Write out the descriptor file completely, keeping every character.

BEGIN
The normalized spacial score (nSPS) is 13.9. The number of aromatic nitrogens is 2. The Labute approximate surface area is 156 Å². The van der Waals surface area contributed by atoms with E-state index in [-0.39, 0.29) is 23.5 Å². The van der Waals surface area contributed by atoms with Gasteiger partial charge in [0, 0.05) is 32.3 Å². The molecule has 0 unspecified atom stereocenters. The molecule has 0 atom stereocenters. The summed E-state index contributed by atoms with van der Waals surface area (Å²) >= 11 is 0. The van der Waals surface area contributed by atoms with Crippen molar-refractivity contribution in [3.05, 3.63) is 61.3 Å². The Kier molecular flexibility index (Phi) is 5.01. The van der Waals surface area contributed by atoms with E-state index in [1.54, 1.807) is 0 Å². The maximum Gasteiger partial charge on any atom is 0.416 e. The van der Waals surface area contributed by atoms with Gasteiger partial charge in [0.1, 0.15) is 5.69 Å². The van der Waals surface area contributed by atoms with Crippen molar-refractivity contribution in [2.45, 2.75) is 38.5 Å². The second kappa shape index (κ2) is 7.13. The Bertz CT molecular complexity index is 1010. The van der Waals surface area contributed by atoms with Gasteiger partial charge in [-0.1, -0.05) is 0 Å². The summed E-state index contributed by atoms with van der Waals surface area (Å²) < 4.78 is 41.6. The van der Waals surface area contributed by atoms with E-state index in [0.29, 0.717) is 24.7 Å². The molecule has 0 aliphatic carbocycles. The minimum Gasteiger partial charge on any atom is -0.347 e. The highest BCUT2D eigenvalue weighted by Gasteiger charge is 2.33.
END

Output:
The normalized spacial score (nSPS) is 13.9. The number of aromatic nitrogens is 2. The Labute approximate surface area is 156 Å². The van der Waals surface area contributed by atoms with E-state index in [-0.39, 0.29) is 23.5 Å². The van der Waals surface area contributed by atoms with Gasteiger partial charge in [0, 0.05) is 32.3 Å². The molecule has 0 unspecified atom stereocenters. The molecule has 0 atom stereocenters. The summed E-state index contributed by atoms with van der Waals surface area (Å²) >= 11 is 0. The van der Waals surface area contributed by atoms with Crippen molar-refractivity contribution in [3.05, 3.63) is 61.3 Å². The Kier molecular flexibility index (Phi) is 5.01. The van der Waals surface area contributed by atoms with E-state index in [1.54, 1.807) is 0 Å². The maximum Gasteiger partial charge on any atom is 0.416 e. The van der Waals surface area contributed by atoms with Gasteiger partial charge in [0.1, 0.15) is 5.69 Å². The van der Waals surface area contributed by atoms with Crippen molar-refractivity contribution in [2.45, 2.75) is 38.5 Å². The second kappa shape index (κ2) is 7.13. The Bertz CT molecular complexity index is 1010. The van der Waals surface area contributed by atoms with Gasteiger partial charge in [-0.1, -0.05) is 0 Å². The summed E-state index contributed by atoms with van der Waals surface area (Å²) < 4.78 is 41.6. The van der Waals surface area contributed by atoms with E-state index in [0.29, 0.717) is 24.7 Å². The molecule has 0 aliphatic carbocycles. The minimum Gasteiger partial charge on any atom is -0.347 e. The highest BCUT2D eigenvalue weighted by Gasteiger charge is 2.33.